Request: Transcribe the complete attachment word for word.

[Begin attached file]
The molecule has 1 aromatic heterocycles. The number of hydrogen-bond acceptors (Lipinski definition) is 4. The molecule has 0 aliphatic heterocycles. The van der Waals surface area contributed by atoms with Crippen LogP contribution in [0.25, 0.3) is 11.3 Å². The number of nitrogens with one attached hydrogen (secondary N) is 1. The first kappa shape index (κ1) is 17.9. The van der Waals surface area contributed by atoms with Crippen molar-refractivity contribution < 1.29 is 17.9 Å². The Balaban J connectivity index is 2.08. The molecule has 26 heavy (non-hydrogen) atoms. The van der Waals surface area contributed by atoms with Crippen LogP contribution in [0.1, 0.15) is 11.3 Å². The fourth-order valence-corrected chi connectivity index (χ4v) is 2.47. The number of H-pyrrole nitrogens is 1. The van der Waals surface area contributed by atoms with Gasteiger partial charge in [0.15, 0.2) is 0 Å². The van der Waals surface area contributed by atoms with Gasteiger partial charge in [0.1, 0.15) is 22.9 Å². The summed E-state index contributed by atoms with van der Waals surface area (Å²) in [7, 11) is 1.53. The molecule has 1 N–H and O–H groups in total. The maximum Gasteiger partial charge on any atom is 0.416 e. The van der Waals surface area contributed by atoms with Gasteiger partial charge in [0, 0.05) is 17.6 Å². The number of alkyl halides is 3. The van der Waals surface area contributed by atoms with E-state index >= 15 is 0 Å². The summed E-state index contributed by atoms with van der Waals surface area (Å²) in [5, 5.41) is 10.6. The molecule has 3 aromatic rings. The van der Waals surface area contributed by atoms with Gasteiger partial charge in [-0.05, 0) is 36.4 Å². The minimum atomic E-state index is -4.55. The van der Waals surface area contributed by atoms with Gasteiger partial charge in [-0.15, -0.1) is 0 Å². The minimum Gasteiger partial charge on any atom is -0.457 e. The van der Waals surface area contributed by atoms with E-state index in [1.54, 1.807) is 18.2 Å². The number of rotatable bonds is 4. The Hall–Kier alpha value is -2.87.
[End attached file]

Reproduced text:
The molecule has 1 aromatic heterocycles. The number of hydrogen-bond acceptors (Lipinski definition) is 4. The molecule has 0 aliphatic heterocycles. The van der Waals surface area contributed by atoms with Crippen LogP contribution in [0.25, 0.3) is 11.3 Å². The number of nitrogens with one attached hydrogen (secondary N) is 1. The first kappa shape index (κ1) is 17.9. The van der Waals surface area contributed by atoms with Crippen molar-refractivity contribution < 1.29 is 17.9 Å². The Balaban J connectivity index is 2.08. The molecule has 26 heavy (non-hydrogen) atoms. The van der Waals surface area contributed by atoms with Crippen LogP contribution in [0.1, 0.15) is 11.3 Å². The fourth-order valence-corrected chi connectivity index (χ4v) is 2.47. The number of H-pyrrole nitrogens is 1. The van der Waals surface area contributed by atoms with Gasteiger partial charge in [0.15, 0.2) is 0 Å². The van der Waals surface area contributed by atoms with Gasteiger partial charge in [0.1, 0.15) is 22.9 Å². The summed E-state index contributed by atoms with van der Waals surface area (Å²) in [7, 11) is 1.53. The molecule has 1 N–H and O–H groups in total. The maximum Gasteiger partial charge on any atom is 0.416 e. The van der Waals surface area contributed by atoms with Gasteiger partial charge in [0, 0.05) is 17.6 Å². The number of alkyl halides is 3. The van der Waals surface area contributed by atoms with E-state index >= 15 is 0 Å². The summed E-state index contributed by atoms with van der Waals surface area (Å²) in [5, 5.41) is 10.6. The molecule has 3 aromatic rings. The van der Waals surface area contributed by atoms with Gasteiger partial charge in [-0.05, 0) is 36.4 Å². The minimum atomic E-state index is -4.55. The van der Waals surface area contributed by atoms with Gasteiger partial charge in [-0.15, -0.1) is 0 Å². The minimum Gasteiger partial charge on any atom is -0.457 e. The van der Waals surface area contributed by atoms with E-state index in [1.54, 1.807) is 18.2 Å². The number of rotatable bonds is 4. The Hall–Kier alpha value is -2.87.